This is Ridiculous (my current training)
Well sort of.
And I think the thing that best defines what I am trying to say is something called compensatory motion. Compensatory motion is when the body cheats to move. It uses muscles at the wrong time, in the wrong order. And it happens all the time. ALL THE TIME (in case you missed it the first time.)
It isn’t so much about adhering to this strict protocol for Homo sapiens. It is about adhering to a philosophy. Something I discovered a long time ago but had to relearn recently.
And that philosophy has something to do with mastering the basics of hip mobility and lumbar spine stability. Everything else to me, is just icing on the cake.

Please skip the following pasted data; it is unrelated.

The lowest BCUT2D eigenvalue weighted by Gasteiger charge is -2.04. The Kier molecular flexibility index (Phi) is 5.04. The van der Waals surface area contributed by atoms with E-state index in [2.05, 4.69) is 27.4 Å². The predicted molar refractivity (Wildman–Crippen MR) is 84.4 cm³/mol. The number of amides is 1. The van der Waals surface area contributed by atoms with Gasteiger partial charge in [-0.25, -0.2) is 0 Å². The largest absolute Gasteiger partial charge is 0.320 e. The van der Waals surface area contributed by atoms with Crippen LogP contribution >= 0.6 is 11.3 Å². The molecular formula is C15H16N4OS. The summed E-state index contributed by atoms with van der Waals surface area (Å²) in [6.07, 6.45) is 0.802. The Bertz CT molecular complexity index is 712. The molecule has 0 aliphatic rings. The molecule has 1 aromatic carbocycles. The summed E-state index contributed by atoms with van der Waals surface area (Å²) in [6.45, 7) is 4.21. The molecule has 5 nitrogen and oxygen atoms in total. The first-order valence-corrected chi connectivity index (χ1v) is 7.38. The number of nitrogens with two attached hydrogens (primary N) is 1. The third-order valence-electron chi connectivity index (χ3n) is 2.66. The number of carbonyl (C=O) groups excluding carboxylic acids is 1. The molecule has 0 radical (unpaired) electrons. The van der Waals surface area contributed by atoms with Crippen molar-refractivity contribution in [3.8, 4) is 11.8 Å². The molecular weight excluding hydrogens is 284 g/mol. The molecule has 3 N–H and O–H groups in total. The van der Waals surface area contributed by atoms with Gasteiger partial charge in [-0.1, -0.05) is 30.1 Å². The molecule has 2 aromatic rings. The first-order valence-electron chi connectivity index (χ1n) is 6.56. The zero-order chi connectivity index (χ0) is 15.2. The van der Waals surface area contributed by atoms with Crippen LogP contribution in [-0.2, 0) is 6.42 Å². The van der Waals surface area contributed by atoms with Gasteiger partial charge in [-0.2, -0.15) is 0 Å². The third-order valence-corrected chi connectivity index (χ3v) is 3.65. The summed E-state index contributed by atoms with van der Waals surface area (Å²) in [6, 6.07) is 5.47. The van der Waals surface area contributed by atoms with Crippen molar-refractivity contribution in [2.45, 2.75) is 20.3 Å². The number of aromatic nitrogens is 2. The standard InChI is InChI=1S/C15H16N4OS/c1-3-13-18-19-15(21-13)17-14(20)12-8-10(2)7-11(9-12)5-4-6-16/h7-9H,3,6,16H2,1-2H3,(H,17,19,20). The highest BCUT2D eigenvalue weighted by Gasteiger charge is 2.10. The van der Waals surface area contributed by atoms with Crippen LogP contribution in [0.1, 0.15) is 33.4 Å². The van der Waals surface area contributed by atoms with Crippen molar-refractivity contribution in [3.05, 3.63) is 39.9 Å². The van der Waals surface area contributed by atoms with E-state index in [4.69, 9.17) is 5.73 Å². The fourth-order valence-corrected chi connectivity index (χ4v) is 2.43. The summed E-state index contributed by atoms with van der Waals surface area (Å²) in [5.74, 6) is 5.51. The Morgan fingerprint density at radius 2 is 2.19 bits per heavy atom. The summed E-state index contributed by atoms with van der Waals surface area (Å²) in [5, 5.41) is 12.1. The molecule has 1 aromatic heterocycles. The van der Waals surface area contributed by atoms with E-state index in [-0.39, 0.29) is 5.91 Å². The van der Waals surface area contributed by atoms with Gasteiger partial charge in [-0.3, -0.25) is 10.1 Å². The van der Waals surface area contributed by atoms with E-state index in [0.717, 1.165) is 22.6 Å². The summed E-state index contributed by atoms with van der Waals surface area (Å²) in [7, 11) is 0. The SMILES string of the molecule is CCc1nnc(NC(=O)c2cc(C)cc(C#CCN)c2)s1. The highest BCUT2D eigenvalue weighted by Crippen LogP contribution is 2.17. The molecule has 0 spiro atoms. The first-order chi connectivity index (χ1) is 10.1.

The Never Ending Story
The more I learn, the less I know. Which is funny because when I first started training I knew nothing.
I’m sure there is a lesson in that but I am too man to admit it.
I don’t know if we will ever find the answer that we are all looking for. It is so easy to give up in this day and age because whatever it is we are doing can be so overwhelming. And I’m not going to sit here and be the karma-police and tell you that it is better to keep looking for an answer that doesn’t exist than it is to just coast on by.
But what I will tell you is that my clients who once had back pain, don’t anymore. And I would like to think it has something to do with the fact that I am constantly changing (I would like to think improving) my training methodologies based on what I read and what I see.
Speaking of training methodologies, a double date means two dudes AND two chicks? What fun is that?